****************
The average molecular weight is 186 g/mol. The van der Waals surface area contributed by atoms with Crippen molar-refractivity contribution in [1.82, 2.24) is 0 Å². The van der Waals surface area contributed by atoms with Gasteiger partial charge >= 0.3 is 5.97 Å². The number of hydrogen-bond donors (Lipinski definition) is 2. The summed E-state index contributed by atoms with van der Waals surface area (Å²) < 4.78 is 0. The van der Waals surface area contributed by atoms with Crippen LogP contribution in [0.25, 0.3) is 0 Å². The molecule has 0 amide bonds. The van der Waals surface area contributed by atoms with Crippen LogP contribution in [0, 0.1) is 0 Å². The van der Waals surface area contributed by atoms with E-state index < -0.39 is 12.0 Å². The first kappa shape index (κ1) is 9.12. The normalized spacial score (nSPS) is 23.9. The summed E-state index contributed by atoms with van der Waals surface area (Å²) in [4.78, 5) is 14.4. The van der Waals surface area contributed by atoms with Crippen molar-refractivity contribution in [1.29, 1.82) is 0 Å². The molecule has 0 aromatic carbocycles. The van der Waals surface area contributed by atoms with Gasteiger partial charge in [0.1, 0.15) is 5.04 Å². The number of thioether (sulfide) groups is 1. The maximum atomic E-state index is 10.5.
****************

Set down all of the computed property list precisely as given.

The average molecular weight is 186 g/mol. The van der Waals surface area contributed by atoms with Crippen molar-refractivity contribution in [1.82, 2.24) is 0 Å². The van der Waals surface area contributed by atoms with Gasteiger partial charge >= 0.3 is 5.97 Å². The number of hydrogen-bond donors (Lipinski definition) is 2. The summed E-state index contributed by atoms with van der Waals surface area (Å²) < 4.78 is 0. The van der Waals surface area contributed by atoms with Crippen LogP contribution in [0.25, 0.3) is 0 Å². The molecule has 0 amide bonds. The van der Waals surface area contributed by atoms with Crippen LogP contribution in [0, 0.1) is 0 Å². The van der Waals surface area contributed by atoms with E-state index < -0.39 is 12.0 Å². The first kappa shape index (κ1) is 9.12. The normalized spacial score (nSPS) is 23.9. The summed E-state index contributed by atoms with van der Waals surface area (Å²) in [4.78, 5) is 14.4. The van der Waals surface area contributed by atoms with Crippen molar-refractivity contribution in [1.29, 1.82) is 0 Å². The molecule has 0 aromatic carbocycles. The van der Waals surface area contributed by atoms with Gasteiger partial charge in [0.1, 0.15) is 5.04 Å². The number of thioether (sulfide) groups is 1. The maximum atomic E-state index is 10.5.